Social Security Death Index

When you're unsure of an individual's date of death, head straight for the Social Security Death Index (SSDI). This large database compiled by the U.S. Social Security Administration (SSA) contains vital information for more than 87 million people (primarily Americans) whose deaths have been reported to the SSA.

What You Will Find in the SSDI

Once you locate an individual in the Social Security Death Index, you may find some or all of the following information: first and last name, date of death, date of birth, social security number (SSN), the state where the SSN was issued, the last known residence of the deceased, and the location where the last SSA benefit was sent.

What You Won't Find in the SSDI

The biggest mistake that researchers make when using the SSDI is in assuming that it is an index to all deceased individuals who have held social security numbers. That is not the case. It is also not a database of all deceased who have received social security benefits, or whose families have received survivor benefits. Instead the SSDI indexes individuals whose deaths were reported to the Social Security Administration, the majority of them after 1962 when SSA first computerized its processing of benefits. If a relative of the deceased or the funeral director did not report the death, or if the individual died prior to 1963, you probably won't find that person's name in the index.

How to Search the SSDI

The complete Social Security Death Index, current up to within the past few months, is available for free searching online on several different websites. A few sites require a fee for access, but their offerings are no better than the free versions. A good place to start is the handy search form by Steve Morse titled “Searching the Social Security Death Index in One Step” (www.stevemorse.org/ssdi/ssdi.html). It combines all of the desirable search features from the various SSDI websites into one easy search. Other free SSDI search options include RootsWeb (http://ssdi.rootsweb.com) and American Ancestors (www.americanancestors.org — look under “Free Databases”).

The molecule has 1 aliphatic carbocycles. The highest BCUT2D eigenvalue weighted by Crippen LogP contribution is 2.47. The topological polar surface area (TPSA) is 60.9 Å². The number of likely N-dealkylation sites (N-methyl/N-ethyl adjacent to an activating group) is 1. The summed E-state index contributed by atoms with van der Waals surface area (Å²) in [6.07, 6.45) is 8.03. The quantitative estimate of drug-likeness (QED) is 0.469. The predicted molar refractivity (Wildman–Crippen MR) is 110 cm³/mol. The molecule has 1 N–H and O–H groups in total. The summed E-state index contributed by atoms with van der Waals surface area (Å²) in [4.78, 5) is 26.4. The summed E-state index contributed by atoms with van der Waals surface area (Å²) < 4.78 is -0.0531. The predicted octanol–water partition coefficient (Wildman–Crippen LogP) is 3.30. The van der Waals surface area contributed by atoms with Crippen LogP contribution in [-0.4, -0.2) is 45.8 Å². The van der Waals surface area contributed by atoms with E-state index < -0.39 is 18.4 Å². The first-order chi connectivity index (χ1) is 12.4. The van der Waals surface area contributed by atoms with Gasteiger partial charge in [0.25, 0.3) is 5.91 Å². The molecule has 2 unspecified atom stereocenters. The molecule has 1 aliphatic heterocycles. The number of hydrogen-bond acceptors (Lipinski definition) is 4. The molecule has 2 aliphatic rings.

Locating a particular individual in the large SSDI database, especially if you aren't sure when and where this person died, can be an exercise in frustration. Be sure to take advantage of all the search features available to you, and try different combinations of searches.

  • Search by last name or first name only, in combination with other known facts such as date or year of birth and state of last residence. The first name in combination with the exact birth date, or month and year of birth, often produces results.

  • Search for women under both their married name and their maiden name.

  • Enter an initial in the given name field.

  • Omit the zip code because this field does not exist for earlier records.

  • Try alternate spellings in the name field, making use of wildcard operators when available.

  • Order a Copy of the Social Security Application

    With the name and social security number from the SSDI, you can request a copy of your ancestor's original application for social security, otherwise known as Form SS-5. This form was completed by individuals applying for a social security number and asked for information that is of great value to genealogists, such as parents' names (including the mother's maiden name), date of birth, employer, and, later, the place of birth. The fee to receive the Social Security Application Form is a bit steep, but well worth it if you don't already know the information that the form often provides.

    The Social Security Administration offers online ordering of photocopies of Social Security Number Application SS-5 forms. A link to the application form with current fees can be found in their Guide to Freedom of Information Act (FOIA) requests (www.ssa.gov/foia/html/foia_guide.htm).

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